This is absolutely true. Those things we cherish and hold onto are one-of-a-kind objects, which, if tossed, given away or sold, are gone forever, as are the many memories associated with them.
Walker makes an important distinction when talking about material things. In the case of memorabilia and keepsakes, there is, in behavioral psychology terms, “terminal materialism,” which means buying or valuing an object solely for its intrinsic properties, such as the latest iPhone, a tech wonder, that will soon enough be replaced with a newer and more fully equipped and advanced model.
Walker describes the “worthless-looking junk” we hang on to as “instrumental materialism,” valued for its “connection to another person, a place, a time in our lives, a meaningful affiliation…”
A crucial takeaway from the article is that those “things” [we] love, no matter how whacky, minuscule, or unimportant they may seem to someone on the outside,” are the building blocks in our lives that resurrect and enhance memories, without which we have no way of revisiting our pasts in such vivid and concrete detail. We can tell many stories about our lives and pasts by referring to, and passing on, these “instrumentally” material things.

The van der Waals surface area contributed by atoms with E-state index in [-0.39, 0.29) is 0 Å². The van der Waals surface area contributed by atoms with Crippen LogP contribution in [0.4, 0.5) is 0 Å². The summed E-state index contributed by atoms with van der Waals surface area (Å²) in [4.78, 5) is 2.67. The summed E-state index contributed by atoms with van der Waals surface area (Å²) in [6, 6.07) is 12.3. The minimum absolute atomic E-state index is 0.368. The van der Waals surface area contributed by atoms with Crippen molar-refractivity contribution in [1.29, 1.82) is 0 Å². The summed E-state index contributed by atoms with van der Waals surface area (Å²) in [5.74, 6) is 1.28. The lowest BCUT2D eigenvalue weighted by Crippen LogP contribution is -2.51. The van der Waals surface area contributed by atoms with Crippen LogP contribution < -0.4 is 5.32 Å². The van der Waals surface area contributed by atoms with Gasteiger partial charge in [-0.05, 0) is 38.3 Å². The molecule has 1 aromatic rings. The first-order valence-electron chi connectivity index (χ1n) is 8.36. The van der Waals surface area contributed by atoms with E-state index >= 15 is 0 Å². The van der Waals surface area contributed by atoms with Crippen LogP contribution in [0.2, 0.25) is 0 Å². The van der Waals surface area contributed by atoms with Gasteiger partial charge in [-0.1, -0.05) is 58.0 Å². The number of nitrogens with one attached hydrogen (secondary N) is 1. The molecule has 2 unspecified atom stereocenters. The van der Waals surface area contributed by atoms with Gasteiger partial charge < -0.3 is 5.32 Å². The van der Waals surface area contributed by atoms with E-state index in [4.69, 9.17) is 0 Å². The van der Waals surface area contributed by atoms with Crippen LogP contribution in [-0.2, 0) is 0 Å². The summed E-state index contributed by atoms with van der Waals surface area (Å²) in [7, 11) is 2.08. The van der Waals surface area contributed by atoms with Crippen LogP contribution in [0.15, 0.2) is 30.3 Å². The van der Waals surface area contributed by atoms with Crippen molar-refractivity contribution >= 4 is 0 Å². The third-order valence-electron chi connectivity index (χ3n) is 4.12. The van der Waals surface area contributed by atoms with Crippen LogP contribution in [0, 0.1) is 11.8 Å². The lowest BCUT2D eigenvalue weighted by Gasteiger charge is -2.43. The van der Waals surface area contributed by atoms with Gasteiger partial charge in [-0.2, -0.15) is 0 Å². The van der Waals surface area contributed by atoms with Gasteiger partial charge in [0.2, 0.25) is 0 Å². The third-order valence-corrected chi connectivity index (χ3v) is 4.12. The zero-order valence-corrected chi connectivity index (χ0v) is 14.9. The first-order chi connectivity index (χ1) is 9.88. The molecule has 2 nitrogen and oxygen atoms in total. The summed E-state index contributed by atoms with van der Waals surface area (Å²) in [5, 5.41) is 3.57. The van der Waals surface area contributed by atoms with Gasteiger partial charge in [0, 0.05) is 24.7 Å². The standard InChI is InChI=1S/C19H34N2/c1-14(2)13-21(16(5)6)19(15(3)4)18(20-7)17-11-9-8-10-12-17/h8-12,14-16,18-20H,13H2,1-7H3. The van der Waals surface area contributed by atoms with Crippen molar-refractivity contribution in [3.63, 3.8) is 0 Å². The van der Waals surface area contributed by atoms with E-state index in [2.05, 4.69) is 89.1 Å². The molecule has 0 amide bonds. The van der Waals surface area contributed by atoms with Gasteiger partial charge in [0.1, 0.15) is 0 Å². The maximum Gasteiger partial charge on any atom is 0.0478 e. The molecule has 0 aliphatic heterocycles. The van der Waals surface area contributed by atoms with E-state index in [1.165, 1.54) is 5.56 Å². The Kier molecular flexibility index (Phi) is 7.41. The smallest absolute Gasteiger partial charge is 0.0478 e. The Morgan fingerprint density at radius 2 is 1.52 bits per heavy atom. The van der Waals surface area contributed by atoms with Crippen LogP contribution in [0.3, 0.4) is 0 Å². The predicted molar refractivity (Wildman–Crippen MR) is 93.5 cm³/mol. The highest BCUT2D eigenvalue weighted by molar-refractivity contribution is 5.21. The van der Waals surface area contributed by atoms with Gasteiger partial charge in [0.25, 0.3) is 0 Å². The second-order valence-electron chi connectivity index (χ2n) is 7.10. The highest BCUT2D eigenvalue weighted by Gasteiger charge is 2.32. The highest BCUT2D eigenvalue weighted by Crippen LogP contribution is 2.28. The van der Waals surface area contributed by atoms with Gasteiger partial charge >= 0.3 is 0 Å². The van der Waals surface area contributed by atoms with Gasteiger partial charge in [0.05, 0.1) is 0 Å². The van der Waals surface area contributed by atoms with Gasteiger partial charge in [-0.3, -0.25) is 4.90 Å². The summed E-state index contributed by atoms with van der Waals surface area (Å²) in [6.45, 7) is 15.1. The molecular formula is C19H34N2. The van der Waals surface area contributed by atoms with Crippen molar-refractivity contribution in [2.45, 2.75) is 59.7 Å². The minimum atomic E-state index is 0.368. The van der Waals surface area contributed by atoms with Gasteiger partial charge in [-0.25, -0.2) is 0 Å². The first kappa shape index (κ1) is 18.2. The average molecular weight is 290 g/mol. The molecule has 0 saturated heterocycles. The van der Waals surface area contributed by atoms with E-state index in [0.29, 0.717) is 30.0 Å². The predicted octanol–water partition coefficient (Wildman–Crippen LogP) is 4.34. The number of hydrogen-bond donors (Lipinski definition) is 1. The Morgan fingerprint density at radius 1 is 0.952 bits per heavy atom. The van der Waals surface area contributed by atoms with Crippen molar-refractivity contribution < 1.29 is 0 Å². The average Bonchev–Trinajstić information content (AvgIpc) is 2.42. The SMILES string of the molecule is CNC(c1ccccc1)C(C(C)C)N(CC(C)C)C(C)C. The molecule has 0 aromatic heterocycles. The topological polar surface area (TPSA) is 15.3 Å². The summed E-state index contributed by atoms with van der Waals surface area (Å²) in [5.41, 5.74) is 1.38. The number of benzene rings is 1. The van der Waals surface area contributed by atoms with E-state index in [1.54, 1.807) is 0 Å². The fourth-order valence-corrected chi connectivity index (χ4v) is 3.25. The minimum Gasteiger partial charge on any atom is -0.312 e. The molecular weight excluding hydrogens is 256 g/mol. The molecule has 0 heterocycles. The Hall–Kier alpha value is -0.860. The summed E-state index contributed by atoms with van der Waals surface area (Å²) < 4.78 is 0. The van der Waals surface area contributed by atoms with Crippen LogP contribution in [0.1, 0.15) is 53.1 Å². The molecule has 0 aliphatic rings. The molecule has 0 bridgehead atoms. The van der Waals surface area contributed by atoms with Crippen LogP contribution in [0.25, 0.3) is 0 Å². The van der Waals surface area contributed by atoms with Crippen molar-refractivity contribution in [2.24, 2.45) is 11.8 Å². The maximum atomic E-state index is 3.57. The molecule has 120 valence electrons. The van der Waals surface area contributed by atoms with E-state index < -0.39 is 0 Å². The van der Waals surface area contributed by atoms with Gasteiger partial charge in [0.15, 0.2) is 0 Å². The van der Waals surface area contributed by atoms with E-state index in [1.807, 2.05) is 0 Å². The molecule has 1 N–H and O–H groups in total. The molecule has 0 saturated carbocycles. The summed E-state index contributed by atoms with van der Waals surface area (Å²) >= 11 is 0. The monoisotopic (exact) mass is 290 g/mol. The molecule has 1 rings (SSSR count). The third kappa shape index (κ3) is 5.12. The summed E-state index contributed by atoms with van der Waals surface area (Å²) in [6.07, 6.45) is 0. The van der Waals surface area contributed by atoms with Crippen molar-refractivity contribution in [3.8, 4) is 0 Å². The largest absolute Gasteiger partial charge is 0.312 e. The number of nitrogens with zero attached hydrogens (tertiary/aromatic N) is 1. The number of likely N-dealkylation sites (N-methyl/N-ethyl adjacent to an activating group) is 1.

There’s so much in the article I relate to with regard to the decluttering issue because the points made pretty much silence the critics who badger the keepers of keepsakes about becoming hoarders, a uniquely psychological and pathological series of personality traits that lead some people down a path of cluttering no return. I have to honestly say anxiety about having too many material things has been a painful problem for me for decades now, and although I’ve managed to toss out a lot of stuff during this huge move to a smaller place just completed, and although I’ve managed to give away to the library hundreds of books, it still hasn’t made a real dent in my overall level of “clutter,” using that term pejoratively because that’s what neater and more organized people call it. I truly despise the word because it demeans and denigrates the value and purpose of holding onto things, and becomes a sweeping term of gross generalization.
Somehow, as I’ve already noted, I’ve managed to cram most of my treasured belongings into a space that’s less than a third the size of the house I moved from. It’s not a pretty sight to the average person, and I keep acquiring.